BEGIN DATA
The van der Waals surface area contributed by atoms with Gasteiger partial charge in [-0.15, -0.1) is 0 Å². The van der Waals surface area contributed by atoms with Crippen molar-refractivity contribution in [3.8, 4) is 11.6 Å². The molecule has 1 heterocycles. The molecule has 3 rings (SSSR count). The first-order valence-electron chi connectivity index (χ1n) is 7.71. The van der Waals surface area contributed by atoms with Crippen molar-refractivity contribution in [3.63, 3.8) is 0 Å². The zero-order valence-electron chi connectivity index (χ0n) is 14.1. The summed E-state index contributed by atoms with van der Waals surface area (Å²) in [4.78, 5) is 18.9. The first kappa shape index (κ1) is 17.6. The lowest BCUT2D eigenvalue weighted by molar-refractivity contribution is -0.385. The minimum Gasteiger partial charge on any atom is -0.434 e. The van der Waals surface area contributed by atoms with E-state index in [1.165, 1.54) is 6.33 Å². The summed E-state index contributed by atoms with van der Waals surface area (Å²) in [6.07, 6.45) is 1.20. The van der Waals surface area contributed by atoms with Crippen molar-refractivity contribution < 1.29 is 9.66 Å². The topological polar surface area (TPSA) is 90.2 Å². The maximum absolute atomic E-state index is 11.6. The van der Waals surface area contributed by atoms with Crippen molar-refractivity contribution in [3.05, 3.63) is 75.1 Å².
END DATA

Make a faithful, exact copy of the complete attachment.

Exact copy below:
The van der Waals surface area contributed by atoms with Gasteiger partial charge in [-0.15, -0.1) is 0 Å². The van der Waals surface area contributed by atoms with Crippen molar-refractivity contribution in [3.8, 4) is 11.6 Å². The molecule has 1 heterocycles. The molecule has 3 rings (SSSR count). The first-order valence-electron chi connectivity index (χ1n) is 7.71. The van der Waals surface area contributed by atoms with Crippen molar-refractivity contribution in [3.63, 3.8) is 0 Å². The zero-order valence-electron chi connectivity index (χ0n) is 14.1. The summed E-state index contributed by atoms with van der Waals surface area (Å²) in [4.78, 5) is 18.9. The first kappa shape index (κ1) is 17.6. The lowest BCUT2D eigenvalue weighted by molar-refractivity contribution is -0.385. The minimum Gasteiger partial charge on any atom is -0.434 e. The van der Waals surface area contributed by atoms with E-state index in [1.165, 1.54) is 6.33 Å². The summed E-state index contributed by atoms with van der Waals surface area (Å²) in [6.07, 6.45) is 1.20. The van der Waals surface area contributed by atoms with Crippen molar-refractivity contribution < 1.29 is 9.66 Å². The topological polar surface area (TPSA) is 90.2 Å². The maximum absolute atomic E-state index is 11.6. The van der Waals surface area contributed by atoms with Crippen molar-refractivity contribution in [3.05, 3.63) is 75.1 Å².